2. Creation of the secondary union of all non-profit water cooperatives
  3. Collective ownership of the water and sanitation entity by the cooperatives
  4. People hold cooperative share (to which they belong) and not shares of water and sanitation entity (this would mean privatization like “Thatcher form” and it is a "popular capitalism")
  5. The cooperative shares can not be sold in general, because they accompany and correspond to hydrometers. Thus, no one and no company can never control the cooperatives and consequently, the water and sanitation entity
  6. Non-profit management of water supply and sanitation. There can be no profit in such cooperatives. Besides, it makes no sense the existence of profit – tax – surplus value after owners, managers and consumers are all citizens and they do not sell water to someone else. The water prices cover its cost.
  7. In cooperatives it is valid the principle: one person - one vote regardless of the number of cooperative shares, which everyone is holding
  8. The cooperatives are operating in the context of social and solidarity economy. Benefit all citizens-members (social economy) and simultaneously supported financially weak and guarantee access to water-sanitation for all citizens (solidarity economy)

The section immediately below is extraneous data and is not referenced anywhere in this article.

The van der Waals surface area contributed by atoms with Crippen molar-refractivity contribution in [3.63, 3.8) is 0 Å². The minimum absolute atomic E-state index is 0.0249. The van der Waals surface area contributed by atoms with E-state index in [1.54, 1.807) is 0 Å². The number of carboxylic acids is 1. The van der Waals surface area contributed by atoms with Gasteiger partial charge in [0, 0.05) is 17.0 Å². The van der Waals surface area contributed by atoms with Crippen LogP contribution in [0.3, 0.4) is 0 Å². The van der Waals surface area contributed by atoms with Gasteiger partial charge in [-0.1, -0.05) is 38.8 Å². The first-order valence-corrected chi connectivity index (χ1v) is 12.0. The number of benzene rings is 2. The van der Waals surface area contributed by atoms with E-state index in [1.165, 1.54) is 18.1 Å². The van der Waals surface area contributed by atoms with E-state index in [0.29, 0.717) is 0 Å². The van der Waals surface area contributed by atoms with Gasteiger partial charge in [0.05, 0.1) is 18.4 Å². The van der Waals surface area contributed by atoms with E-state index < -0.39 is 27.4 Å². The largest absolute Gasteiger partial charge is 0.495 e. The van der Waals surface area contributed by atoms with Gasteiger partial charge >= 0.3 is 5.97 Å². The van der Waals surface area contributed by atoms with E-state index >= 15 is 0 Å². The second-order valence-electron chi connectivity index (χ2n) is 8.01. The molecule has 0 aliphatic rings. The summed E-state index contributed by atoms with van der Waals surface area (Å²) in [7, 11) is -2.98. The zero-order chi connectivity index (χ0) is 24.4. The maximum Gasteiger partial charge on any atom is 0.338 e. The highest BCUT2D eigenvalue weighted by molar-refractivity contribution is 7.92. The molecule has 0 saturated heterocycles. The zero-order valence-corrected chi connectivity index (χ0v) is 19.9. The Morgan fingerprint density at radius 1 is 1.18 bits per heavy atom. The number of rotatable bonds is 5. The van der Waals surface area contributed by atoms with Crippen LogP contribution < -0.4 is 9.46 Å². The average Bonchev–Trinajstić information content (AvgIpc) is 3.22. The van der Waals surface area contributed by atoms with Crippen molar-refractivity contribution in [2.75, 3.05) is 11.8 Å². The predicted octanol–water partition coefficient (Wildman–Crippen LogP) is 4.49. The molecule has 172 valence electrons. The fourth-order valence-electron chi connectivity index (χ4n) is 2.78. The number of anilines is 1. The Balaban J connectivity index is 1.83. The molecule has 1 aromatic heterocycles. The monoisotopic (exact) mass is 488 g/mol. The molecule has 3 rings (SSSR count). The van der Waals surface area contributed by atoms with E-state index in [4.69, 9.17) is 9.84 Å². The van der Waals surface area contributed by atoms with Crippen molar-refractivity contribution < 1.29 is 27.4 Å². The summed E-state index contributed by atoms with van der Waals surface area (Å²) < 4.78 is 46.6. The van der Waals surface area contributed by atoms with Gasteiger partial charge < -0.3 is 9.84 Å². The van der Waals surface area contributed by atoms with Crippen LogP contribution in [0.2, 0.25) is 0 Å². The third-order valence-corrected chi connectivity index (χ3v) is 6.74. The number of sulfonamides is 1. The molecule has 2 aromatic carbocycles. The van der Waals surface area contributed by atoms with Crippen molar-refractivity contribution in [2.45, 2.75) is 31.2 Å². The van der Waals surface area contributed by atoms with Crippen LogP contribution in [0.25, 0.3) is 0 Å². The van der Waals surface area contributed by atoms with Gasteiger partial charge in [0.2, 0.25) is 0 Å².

9. The cooperatives are operating in the context of direct democracy. The decisions are taken by the assemblies of cooperatives and not by the Governing Council (GC) of cooperatives or by the GC of water and sanitation entity
  10. Representatives of cooperatives transfer decisions of citizens' assemblies in the assembly of the Union of Cooperatives and the GC of water and sanitation entity and perform, they do not decide
  11. Management with aware of the relationship of water and sanitation to protect the environment and avoid the risk of climate change
  12. Non-alienation of the worker from the product of his work[6].

Clarifying some theoretical issues

It is absolutely necessary clearing up that each called cooperative does not mean that belongs in the social and solidarity economy, if not based on the above principles. Also “on current cooperatives, they have value only if they are independent creation of the workers and are not protected either by governments or by the bourgeois”[7]. Because "that workers want to create the conditions of cooperative production on a social scale, and first of all on a national scale, in their own country, only means that they are working to overthrow the current terms of production and this has nothing to do with creating cooperatives with the help of the state"[7]. Still, "if the material conditions of production are cooperative ownership of the workers themselves, and then the distribution mode of consumption media will be different from today"[7].